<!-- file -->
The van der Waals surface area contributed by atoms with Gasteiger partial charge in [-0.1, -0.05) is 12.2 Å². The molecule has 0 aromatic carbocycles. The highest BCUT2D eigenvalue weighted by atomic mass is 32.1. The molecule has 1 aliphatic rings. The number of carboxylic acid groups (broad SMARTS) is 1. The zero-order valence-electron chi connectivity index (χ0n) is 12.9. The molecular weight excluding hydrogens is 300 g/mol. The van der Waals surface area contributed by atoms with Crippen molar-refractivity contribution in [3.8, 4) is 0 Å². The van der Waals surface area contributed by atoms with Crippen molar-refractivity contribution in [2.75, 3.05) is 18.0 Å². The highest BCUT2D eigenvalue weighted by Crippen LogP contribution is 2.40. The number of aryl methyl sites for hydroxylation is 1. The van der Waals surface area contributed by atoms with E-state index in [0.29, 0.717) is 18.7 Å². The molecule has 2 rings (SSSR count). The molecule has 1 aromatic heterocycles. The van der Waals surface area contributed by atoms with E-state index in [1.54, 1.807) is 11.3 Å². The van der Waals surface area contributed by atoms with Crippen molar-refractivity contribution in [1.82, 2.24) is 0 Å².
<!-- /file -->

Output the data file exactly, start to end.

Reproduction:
The van der Waals surface area contributed by atoms with Gasteiger partial charge in [-0.1, -0.05) is 12.2 Å². The molecule has 0 aromatic carbocycles. The highest BCUT2D eigenvalue weighted by atomic mass is 32.1. The molecule has 1 aliphatic rings. The number of carboxylic acid groups (broad SMARTS) is 1. The zero-order valence-electron chi connectivity index (χ0n) is 12.9. The molecular weight excluding hydrogens is 300 g/mol. The van der Waals surface area contributed by atoms with Crippen molar-refractivity contribution in [3.8, 4) is 0 Å². The van der Waals surface area contributed by atoms with Crippen molar-refractivity contribution in [2.75, 3.05) is 18.0 Å². The highest BCUT2D eigenvalue weighted by Crippen LogP contribution is 2.40. The number of aryl methyl sites for hydroxylation is 1. The van der Waals surface area contributed by atoms with E-state index in [0.29, 0.717) is 18.7 Å². The molecule has 2 rings (SSSR count). The molecule has 1 aromatic heterocycles. The van der Waals surface area contributed by atoms with E-state index in [1.54, 1.807) is 11.3 Å². The van der Waals surface area contributed by atoms with Crippen molar-refractivity contribution in [1.82, 2.24) is 0 Å².